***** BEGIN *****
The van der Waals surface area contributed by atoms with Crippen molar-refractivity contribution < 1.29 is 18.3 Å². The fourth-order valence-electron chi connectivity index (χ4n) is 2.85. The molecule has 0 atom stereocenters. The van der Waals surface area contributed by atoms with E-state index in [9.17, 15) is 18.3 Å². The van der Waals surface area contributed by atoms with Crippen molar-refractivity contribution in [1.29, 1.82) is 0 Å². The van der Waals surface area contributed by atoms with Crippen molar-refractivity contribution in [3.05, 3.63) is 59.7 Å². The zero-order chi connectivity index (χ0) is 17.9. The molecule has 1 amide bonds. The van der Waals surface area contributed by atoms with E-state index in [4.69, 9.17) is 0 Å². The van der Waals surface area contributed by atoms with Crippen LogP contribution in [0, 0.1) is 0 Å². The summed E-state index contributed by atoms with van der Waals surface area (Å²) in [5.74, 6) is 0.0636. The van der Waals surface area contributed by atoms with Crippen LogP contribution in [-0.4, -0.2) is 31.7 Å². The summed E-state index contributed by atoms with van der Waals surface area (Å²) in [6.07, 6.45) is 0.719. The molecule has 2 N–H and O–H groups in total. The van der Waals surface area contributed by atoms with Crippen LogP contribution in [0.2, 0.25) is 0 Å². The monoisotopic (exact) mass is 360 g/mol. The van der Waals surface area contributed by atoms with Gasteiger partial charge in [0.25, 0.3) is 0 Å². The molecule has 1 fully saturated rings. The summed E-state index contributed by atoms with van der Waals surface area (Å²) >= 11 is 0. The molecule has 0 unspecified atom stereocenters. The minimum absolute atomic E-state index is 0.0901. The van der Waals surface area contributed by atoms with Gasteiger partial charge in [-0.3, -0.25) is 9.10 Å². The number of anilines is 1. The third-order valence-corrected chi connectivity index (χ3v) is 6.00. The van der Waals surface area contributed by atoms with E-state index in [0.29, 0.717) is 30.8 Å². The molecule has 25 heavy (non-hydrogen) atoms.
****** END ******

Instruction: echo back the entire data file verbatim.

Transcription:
The van der Waals surface area contributed by atoms with Crippen molar-refractivity contribution < 1.29 is 18.3 Å². The fourth-order valence-electron chi connectivity index (χ4n) is 2.85. The molecule has 0 atom stereocenters. The van der Waals surface area contributed by atoms with E-state index in [9.17, 15) is 18.3 Å². The van der Waals surface area contributed by atoms with Crippen molar-refractivity contribution in [1.29, 1.82) is 0 Å². The van der Waals surface area contributed by atoms with Crippen molar-refractivity contribution in [3.05, 3.63) is 59.7 Å². The zero-order chi connectivity index (χ0) is 17.9. The molecule has 1 amide bonds. The van der Waals surface area contributed by atoms with E-state index in [4.69, 9.17) is 0 Å². The van der Waals surface area contributed by atoms with Crippen LogP contribution in [0, 0.1) is 0 Å². The summed E-state index contributed by atoms with van der Waals surface area (Å²) in [5.74, 6) is 0.0636. The van der Waals surface area contributed by atoms with Crippen LogP contribution in [-0.4, -0.2) is 31.7 Å². The summed E-state index contributed by atoms with van der Waals surface area (Å²) in [6.07, 6.45) is 0.719. The molecule has 2 N–H and O–H groups in total. The van der Waals surface area contributed by atoms with Crippen LogP contribution in [0.2, 0.25) is 0 Å². The monoisotopic (exact) mass is 360 g/mol. The van der Waals surface area contributed by atoms with Gasteiger partial charge in [0.25, 0.3) is 0 Å². The molecule has 1 fully saturated rings. The summed E-state index contributed by atoms with van der Waals surface area (Å²) >= 11 is 0. The molecule has 0 unspecified atom stereocenters. The minimum absolute atomic E-state index is 0.0901. The van der Waals surface area contributed by atoms with Gasteiger partial charge in [-0.3, -0.25) is 9.10 Å². The number of anilines is 1. The third-order valence-corrected chi connectivity index (χ3v) is 6.00. The van der Waals surface area contributed by atoms with E-state index in [0.29, 0.717) is 30.8 Å². The molecule has 25 heavy (non-hydrogen) atoms.